Naomi Kawase’s melodramatic adaptation of a novel by Mizuki Tsujimura, is directed with finesse, but relies too heavily on PSA-style storytelling that rather explores the past than the present with situations that miss their mark in trying to establish a real emotional force.
After trying to conceive for a while, a Japanese couple undergo tests. Kiyokazu (Arata Iura) gets diagnosed with aspermia and thus they settle for a life without children. But when a tv-report for a nonprofit adoption agency, Baby Baton, catches their attention, they decide to check it out. Adoption wasn’t really on their radar, but once there, they meet with an adolescent mother, who’s unfit to take care of her baby, Asato. The wealthy Satoko and Kiyokazu, bring their adoptive child home and start living their life as a happy family. Six years later, Asato’s biological mother comes looking for him.
True Mothers obviously focuses on the mothers in this story – the innocent young woman who doesn’t want to be erased from her child’s life, Hikari (Aju Makita), and the adoptive mother Satoko (Hiromi Nagasaku). Kawase explores both these women’s timelines, up to the point of their meeting six years after Asato’s birth. The film starts of with Satoko’s trust being challenged, due to an incident at her son’s school. Big Little Lies comparisons aren’t too much of a stretch, when a neighbour starts threatening her. Desperately in need for the truth, Satoko starts daydreaming about her life before Asato joined the family and how the adoption process fueled her now undying love as a mother.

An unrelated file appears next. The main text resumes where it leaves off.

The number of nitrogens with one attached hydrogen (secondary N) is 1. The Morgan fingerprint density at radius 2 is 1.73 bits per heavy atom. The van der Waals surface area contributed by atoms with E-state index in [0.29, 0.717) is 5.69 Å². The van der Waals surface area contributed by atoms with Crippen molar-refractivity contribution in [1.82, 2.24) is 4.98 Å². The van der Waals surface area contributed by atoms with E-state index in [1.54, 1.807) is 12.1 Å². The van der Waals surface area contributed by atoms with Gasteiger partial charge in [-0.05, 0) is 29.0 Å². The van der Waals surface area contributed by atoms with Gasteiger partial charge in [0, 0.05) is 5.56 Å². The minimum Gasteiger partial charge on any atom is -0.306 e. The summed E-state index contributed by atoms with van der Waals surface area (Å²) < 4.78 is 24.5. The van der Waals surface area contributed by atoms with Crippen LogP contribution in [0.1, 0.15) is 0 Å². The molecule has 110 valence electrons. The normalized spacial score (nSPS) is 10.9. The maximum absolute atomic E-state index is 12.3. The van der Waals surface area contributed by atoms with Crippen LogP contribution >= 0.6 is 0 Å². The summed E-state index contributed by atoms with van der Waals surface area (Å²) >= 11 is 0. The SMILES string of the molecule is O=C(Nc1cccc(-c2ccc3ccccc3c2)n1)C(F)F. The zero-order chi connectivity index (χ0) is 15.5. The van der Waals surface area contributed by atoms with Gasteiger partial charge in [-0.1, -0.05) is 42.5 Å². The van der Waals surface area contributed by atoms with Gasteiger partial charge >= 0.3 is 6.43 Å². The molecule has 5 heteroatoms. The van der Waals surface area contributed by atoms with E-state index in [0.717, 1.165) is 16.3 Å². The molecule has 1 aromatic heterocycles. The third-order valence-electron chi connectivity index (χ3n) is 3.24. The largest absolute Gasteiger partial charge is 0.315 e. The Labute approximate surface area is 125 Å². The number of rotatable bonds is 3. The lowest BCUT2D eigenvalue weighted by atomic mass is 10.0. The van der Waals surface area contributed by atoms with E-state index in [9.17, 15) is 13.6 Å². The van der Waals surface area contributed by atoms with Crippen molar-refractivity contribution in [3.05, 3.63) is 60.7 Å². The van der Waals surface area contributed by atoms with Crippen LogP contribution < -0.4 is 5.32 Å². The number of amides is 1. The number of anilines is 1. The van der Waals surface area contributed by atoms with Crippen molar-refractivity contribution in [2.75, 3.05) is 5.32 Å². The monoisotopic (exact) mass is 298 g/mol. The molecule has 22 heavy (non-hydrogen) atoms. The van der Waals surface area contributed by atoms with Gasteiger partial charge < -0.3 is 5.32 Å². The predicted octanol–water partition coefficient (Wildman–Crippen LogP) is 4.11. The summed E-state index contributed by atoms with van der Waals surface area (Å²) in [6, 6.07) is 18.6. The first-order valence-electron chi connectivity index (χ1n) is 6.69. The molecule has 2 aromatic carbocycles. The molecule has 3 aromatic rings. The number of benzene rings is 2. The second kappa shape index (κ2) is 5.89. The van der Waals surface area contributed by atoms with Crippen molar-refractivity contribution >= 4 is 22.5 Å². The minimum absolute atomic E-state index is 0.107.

When she gets contacted by a woman, claiming to be Asato’s mother, they decide to meet up. Kiyokazu denies the identity of the woman sitting across from him, and the rest of the film explores Hikari’s intense romance with a boy from school and the crumbling relationship with her family. Not only is there a ton of exposition that could’ve been cut from the final version, Kawase just spends too much time building up to the film’s conclusion, without really digging deeper into her character’s motivations.
Both Aju Makita and Hiromi Nagasaku do a perfectly fine job at portraying these heart-aching mothers. Where Satoko feels the desperate need to care for someone, Hikari is the total opposite, wishing someone would hold her and stop abusing her goodwill. This girl really can’t catch a break. The film is well-directed, but just like the score, the overly dramatic tone of the story becomes monotonous, making it difficult to hold your attention.
True Mothers is a one-note melodrama, clearly giving the benefit of the doubt to the middle-class mother, and kicking the lower-class young girl when she’s already down. The traumatic experiences Hikari has to endure change her into a completely different person, unrecognizable to those who grew up with her. This gives Aju Makita a little more of an edge in showcasing her ability to act.
The film doesn’t really make you want to start a family – it paints too much of a traumatic picture of parenthood. The conclusion doesn’t seem deserved, with its overly saccharine way of combining both worlds. A flawed look at the struggles of motherhood.
TIFF20 Review – ‘True Mothers’
Reviewed online (as part of Toronto International Film Festival), September 19, 2020. Rating: TBC. Running time: 140 min.
PRODUCTION: A Kino Films International Sales release of a Kazumo, Kino Films, Kinoshita Group, Kumie production. Producer: Yumiko Takebe. Executive producer: Naoya Kinoshita.
CREW: Director: Naomi Kawase. Screenplay: Naomi Kawase, Izumi Takahashi. Editing: Tina Baz, Yoichi Shibuya. Cinematography: Yuta Tsukinaga, Naoki Sakakibara.
CAST: Hiromi Nagasaku, Arata Iura, Aju Makita, Miyoko Asada.